NY Needs to Adopt 100% clean energy by 2030

(Albany) Climate activists supporting the NYS Off Fossil Fuels / 100% Renewables by 2030 Act (OFF Act, A3565) called upon state lawmakers to adopt the strongest climate change possible before they adjourn for the year. The Intergovernmental Panel on Climate Change recently warned that the world has 12 years left to take worldwide action to cut greenhouse emissions to avoid catastrophic climate change.

Legislative leaders are promoting the Climate and Community Protection Act (CCPA). OFF Act supporters said that while the environmental justice, labor and Just Transition provisions within the CCPA should be adopted and strengthened, there are stronger climate policy provisions in both the OFF Act and the Governor’s proposals. The groups met with key legislators on Monday at the Capitol to build support for effective climate action.

The Governor says he plans to set a goal of having 70% of the state’s electricity provided by renewables by 2030 and that 100% of electricity should be “carbon free by 2030.” The CCPA calls for 50% of the state’s energy to be from clean sources by 2030 and 100% by 2050. The OFF act calls for 100% of all energy to be from renewables by 2030, with net zero carbon emissions, with interim targets of 40% by 2022 and 70% by 2027.

“At a minimum, lawmakers should adopt the Governor’s goals of 70% by 2030 and 100% by 2040, but should expand it to include all energy sources, including buildings and transportation. In fact, any energy needs that cannot be met through reduction and efficiency should be electrified. Equally important is that we establish real accountability for meeting such goals, with benchmarks in two year intervals. Progress in meeting such benchmarks should be reviewed annually by the state legislature,” said Mark Dunlea of the Green Education and Legal Fund.

GELF called three years ago for state lawmakers to fund a study on how fast it was possible for the state based on science to move to 100% clean energy from all sources. The Assembly included the study in their one-house budget resolution. Governor Cuomo subsequently directed NYSERDA two years ago to do such a study by the end of 2017. NYSERDA has balked at releasing the results partially because the costs of renewables are dropping so rapidly it worries that any report would be out of date by the time it was released. GELF wants lawmakers to get the report released so that the climate agenda can be developed based on science rather than politics.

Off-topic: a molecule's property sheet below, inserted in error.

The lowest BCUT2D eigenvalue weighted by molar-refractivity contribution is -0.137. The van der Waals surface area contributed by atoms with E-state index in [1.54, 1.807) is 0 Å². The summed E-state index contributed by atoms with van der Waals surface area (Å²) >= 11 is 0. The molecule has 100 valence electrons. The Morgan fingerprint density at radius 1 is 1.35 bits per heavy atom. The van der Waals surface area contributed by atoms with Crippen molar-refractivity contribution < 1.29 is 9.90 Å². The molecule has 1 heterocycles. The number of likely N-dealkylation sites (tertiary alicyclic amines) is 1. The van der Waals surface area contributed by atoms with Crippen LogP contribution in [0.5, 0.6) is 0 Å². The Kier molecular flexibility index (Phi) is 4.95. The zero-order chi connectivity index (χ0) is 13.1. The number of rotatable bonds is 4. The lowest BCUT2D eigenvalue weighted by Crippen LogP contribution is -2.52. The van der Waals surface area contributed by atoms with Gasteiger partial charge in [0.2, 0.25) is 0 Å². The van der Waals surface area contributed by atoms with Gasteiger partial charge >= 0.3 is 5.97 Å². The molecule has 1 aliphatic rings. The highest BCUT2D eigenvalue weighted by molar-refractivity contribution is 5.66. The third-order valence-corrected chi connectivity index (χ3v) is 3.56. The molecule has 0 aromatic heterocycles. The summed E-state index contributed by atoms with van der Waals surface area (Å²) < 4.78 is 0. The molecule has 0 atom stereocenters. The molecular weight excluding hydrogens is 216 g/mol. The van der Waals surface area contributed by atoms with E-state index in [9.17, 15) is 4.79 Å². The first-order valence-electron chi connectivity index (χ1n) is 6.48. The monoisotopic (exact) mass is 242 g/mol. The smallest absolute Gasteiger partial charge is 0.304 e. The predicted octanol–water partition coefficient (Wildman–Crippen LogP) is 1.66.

The OFF Act also provides for more expansive and enforceable climate action plans at both the state and local levels. State agencies should be mandated to comply with any climate action plan adopted, a provision that was weakened when the State Assembly first introduced the CCPA. The Off Act also expands the requirement to adopt a climate plan to county and local governments of more than 50,000 residents. Senator Metzger has suggested that such plans be done regionally.

The climate groups said it was critical that lawmakers agree to swiftly cut greenhouse gas emissions, starting with an immediate halt to new fossil fuel infrastructure projects such as The Williams Pipeline in the NY Harbor and the Danskammer project in Newburgh. This provision is absent from both the CCPA and the Governor’s proposals. Other countries have found that a major expansion of renewables does not always lead to a reduction in greenhouse gas emissions.

“Any serious effort to combat climate change must start with stopping the construction of new fossil fuel projects. We don’t have a prayer of hitting any of the state’s climate goals if we continue to approve new fracked gas pipelines, power plants, and other infrastructure. Governor Cuomo should show he’s serious about climate change by rejecting the Williams fracked gas pipeline proposed for New York Harbor and committing to an immediate halt to all new fossil fuel projects,” said Alex Beauchamp, Northeast Region Director of Food and Water Watch.